Resting cardiac autonomic activity and body composition following a 16-week high-intensity functional training intervention in women: A pilot study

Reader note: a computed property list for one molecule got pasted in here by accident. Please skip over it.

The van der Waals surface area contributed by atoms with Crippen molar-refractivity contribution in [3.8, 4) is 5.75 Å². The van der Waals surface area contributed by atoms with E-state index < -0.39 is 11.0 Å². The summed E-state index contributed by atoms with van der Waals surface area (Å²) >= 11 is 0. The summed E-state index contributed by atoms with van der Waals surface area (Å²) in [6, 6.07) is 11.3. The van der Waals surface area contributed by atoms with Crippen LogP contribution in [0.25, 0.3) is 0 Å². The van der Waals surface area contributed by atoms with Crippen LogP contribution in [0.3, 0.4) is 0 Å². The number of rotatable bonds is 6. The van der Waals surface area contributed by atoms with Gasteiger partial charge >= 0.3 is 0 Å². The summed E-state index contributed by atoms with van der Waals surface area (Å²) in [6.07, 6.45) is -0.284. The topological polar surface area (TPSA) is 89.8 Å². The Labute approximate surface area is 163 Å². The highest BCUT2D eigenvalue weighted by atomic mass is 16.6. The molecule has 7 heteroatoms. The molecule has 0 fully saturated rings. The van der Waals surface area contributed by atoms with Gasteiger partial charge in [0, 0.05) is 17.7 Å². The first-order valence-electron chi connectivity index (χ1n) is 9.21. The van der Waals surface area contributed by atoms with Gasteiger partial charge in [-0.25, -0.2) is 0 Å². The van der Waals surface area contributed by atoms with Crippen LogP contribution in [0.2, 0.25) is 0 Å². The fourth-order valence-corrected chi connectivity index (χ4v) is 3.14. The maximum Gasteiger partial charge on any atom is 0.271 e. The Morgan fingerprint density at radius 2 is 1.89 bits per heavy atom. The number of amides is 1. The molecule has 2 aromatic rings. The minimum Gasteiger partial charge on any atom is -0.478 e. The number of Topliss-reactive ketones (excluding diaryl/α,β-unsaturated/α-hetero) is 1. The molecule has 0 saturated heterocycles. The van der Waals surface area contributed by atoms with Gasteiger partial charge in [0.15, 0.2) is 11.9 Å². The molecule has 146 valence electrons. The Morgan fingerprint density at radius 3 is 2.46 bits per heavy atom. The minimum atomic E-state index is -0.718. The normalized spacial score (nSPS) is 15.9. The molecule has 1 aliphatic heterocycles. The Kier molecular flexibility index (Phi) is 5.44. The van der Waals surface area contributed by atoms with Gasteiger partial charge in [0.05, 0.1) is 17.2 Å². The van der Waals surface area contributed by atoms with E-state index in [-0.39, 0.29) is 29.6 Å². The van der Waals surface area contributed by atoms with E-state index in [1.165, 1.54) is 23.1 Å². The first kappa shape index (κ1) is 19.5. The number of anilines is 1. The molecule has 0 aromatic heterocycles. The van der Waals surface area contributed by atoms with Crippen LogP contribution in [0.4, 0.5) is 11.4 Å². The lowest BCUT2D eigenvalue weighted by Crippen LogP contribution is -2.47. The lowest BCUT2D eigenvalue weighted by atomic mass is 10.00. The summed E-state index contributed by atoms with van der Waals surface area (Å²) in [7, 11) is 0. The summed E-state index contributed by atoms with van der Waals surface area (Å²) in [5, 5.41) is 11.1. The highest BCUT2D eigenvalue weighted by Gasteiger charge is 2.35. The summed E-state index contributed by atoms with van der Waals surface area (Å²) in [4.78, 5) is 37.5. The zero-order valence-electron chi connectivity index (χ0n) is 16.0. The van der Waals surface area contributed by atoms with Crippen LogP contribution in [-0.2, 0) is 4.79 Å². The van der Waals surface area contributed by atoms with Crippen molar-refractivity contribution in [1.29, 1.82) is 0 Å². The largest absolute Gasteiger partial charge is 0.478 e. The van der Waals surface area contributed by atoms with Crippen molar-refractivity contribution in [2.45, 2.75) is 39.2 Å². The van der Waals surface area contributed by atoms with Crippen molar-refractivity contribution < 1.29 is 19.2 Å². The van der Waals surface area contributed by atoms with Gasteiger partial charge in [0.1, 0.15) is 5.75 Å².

High-Intensity Functional Training (HIFT) is an increasingly popular mixed modal high-intensity training style with little empirical evidence regarding adaptations. The objective of this study was to examine alterations in resting cardiac autonomic activity through the measurement of heart rate variability (HRV) and body composition in women following 16-weeks of HIFT. Nine apparently healthy females (35.8 ± 9.3 years old) participated in this study. Resting heart rate (RHR), HRV, and body composition measures were collected pre and post 16-weeks of the HIFT intervention. The markers of HRV used were the Root Mean Square of Successive Differences (RMSSD) and High-Frequency (HF) power. Body composition markers used were body fat percentage (BF%) and body mass (BM). A natural log transformation (ln) was applied to HRV markers prior to analysis. Paired sample t-test showed significant reductions in post RHR (p = 0.018) and BF% (p = 0.012). However, no significant changes were observed in post lnRMSSD (p = 0.501), lnHF (p = 0.760), or BM (p = 0.285). 16-weeks of HIFT was not sufficient to alter makers of HRV. Importantly, the participation in 16-weeks of HIFT elicited improvements in basic health measures (RHR and BF%) in recreationally active females.
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